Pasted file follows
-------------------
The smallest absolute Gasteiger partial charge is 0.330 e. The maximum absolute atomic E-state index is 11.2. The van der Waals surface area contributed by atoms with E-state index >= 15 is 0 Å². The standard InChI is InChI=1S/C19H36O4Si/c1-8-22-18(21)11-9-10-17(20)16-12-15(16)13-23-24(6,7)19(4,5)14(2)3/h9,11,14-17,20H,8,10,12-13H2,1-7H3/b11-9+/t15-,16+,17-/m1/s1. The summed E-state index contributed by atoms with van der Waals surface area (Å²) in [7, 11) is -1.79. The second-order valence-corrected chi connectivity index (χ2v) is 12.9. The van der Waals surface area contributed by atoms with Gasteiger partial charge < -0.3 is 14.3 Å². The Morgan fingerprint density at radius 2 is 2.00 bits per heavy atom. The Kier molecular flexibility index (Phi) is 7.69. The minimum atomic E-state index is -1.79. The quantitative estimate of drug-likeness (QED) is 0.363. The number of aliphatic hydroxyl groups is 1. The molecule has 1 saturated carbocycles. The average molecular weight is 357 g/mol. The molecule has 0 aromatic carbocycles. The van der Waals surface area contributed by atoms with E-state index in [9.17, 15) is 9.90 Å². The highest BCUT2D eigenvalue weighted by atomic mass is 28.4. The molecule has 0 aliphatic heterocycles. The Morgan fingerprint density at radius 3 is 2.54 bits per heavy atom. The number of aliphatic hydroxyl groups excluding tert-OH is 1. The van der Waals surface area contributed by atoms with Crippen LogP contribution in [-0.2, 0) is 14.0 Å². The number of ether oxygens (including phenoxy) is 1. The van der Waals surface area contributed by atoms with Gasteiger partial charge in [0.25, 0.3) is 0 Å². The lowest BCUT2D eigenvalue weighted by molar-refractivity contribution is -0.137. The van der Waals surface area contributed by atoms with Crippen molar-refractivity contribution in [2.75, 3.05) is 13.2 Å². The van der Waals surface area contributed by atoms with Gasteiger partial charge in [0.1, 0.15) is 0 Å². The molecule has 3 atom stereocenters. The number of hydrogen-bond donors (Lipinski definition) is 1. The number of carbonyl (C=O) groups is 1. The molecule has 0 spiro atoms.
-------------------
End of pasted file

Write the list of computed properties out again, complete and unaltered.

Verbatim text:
The smallest absolute Gasteiger partial charge is 0.330 e. The maximum absolute atomic E-state index is 11.2. The van der Waals surface area contributed by atoms with E-state index >= 15 is 0 Å². The standard InChI is InChI=1S/C19H36O4Si/c1-8-22-18(21)11-9-10-17(20)16-12-15(16)13-23-24(6,7)19(4,5)14(2)3/h9,11,14-17,20H,8,10,12-13H2,1-7H3/b11-9+/t15-,16+,17-/m1/s1. The summed E-state index contributed by atoms with van der Waals surface area (Å²) in [7, 11) is -1.79. The second-order valence-corrected chi connectivity index (χ2v) is 12.9. The van der Waals surface area contributed by atoms with Gasteiger partial charge < -0.3 is 14.3 Å². The Morgan fingerprint density at radius 2 is 2.00 bits per heavy atom. The Kier molecular flexibility index (Phi) is 7.69. The minimum atomic E-state index is -1.79. The quantitative estimate of drug-likeness (QED) is 0.363. The number of aliphatic hydroxyl groups is 1. The molecule has 1 saturated carbocycles. The average molecular weight is 357 g/mol. The molecule has 0 aromatic carbocycles. The van der Waals surface area contributed by atoms with E-state index in [9.17, 15) is 9.90 Å². The highest BCUT2D eigenvalue weighted by atomic mass is 28.4. The molecule has 0 aliphatic heterocycles. The Morgan fingerprint density at radius 3 is 2.54 bits per heavy atom. The number of aliphatic hydroxyl groups excluding tert-OH is 1. The van der Waals surface area contributed by atoms with Crippen LogP contribution in [-0.2, 0) is 14.0 Å². The number of ether oxygens (including phenoxy) is 1. The van der Waals surface area contributed by atoms with Gasteiger partial charge in [0.25, 0.3) is 0 Å². The lowest BCUT2D eigenvalue weighted by molar-refractivity contribution is -0.137. The van der Waals surface area contributed by atoms with Crippen molar-refractivity contribution in [2.75, 3.05) is 13.2 Å². The van der Waals surface area contributed by atoms with Gasteiger partial charge in [0.1, 0.15) is 0 Å². The molecule has 3 atom stereocenters. The number of hydrogen-bond donors (Lipinski definition) is 1. The number of carbonyl (C=O) groups is 1. The molecule has 0 spiro atoms.